A Bollard Story


A Bollard Story

Most of us remember Mother Goose’s “This Little Piggy.” It has been a long time since anybody tugged on my toes and recited the piggies’ various experiences. But it wasn’t very long ago I teased my own daughters with this nursery rhyme. It came to mind recently for a strange reason.

I went to a favorite local restaurant the other day. I was looking forward to my chicken pita with garlic French fries, but not the restaurant’s parking lot. There are maybe 18 spaces, organized on a slight curve, with a narrow aisle. The lot serves a second restaurant, vape shop, and escrow office. Speed bumps slow parkers, but complicate the tight space. The chicken is more than worth it.

After I stuffed my face, I headed out and couldn’t help noticing the varied state of the bright yellow fixed concrete bollards protecting a three-foot retaining wall surrounding the lot. Or are the posts protecting the cars? Either way, those bollards have a tough job and it shows. That’s when the Little Piggy rhyme popped into my head.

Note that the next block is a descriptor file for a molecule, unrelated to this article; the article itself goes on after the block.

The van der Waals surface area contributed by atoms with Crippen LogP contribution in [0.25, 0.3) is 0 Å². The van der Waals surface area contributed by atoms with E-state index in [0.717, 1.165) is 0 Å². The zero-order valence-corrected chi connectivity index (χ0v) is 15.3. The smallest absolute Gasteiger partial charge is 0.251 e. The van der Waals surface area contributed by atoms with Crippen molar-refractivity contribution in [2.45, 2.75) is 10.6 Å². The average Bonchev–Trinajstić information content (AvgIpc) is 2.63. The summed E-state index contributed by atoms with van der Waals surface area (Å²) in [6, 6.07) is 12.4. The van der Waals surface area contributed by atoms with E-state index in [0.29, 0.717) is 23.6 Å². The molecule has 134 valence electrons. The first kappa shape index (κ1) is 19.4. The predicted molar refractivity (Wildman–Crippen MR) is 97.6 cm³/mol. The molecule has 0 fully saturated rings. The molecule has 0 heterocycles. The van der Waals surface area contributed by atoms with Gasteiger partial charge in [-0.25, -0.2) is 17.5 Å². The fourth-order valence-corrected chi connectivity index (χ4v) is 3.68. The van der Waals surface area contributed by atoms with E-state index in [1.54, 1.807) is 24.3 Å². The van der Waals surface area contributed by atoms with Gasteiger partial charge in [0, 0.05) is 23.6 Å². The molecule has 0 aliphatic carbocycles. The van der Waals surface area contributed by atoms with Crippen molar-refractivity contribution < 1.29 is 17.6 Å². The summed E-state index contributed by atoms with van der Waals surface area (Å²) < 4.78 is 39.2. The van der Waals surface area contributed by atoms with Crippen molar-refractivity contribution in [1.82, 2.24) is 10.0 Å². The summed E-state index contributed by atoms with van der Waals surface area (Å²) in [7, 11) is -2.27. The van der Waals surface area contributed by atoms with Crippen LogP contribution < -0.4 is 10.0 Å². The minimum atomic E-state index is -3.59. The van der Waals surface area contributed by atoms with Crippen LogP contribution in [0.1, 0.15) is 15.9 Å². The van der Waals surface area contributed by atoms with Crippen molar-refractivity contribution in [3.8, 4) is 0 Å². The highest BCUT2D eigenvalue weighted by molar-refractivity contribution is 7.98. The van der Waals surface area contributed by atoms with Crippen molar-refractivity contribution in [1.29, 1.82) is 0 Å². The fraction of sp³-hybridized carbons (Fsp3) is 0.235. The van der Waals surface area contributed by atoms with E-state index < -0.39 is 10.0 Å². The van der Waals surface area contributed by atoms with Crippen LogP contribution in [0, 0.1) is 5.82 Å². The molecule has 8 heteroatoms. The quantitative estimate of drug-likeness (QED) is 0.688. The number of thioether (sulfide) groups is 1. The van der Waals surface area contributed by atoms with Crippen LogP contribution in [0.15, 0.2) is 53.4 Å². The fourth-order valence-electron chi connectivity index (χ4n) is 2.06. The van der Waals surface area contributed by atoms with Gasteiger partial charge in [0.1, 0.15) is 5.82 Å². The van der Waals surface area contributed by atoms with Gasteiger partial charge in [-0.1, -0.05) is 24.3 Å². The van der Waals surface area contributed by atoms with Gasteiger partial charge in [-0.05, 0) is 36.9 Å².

This little bollard got hit by a Ford F-150 with a heavy-duty front-bumper grill guard that might or might not have been way too enormous for this particular parking lot. The truck popped up the bollard’s welded screws and they began to rust, until one day the bollard had to be removed entirely. It was no match for the Ford, but did its job bravely.

This little bollard got hit by a 2003 Toyota Camry going just a little faster than it ought to be. It could have been the cell phone’s fault, or the music was too loud. And maybe the breaks need fixing. The crash was quiet and the driver unphased, but the bollard took quite a beating. It’s still standing up in its lopsided way and hopes for no further retreating.

This little bollard has been lucky so far. It’s escaped all abuse besides a few dings that mar its bright yellow paint. Days are nerve-wracking as one of the last bollards standing, but it’s determined no matter how bleak. All the Tesla drivers – autonomous and human – are very careful not to dent their pretty cars because repairs can take 2 to 37 weeks. 

Article contributed by:
Melissa Bean Sterzick
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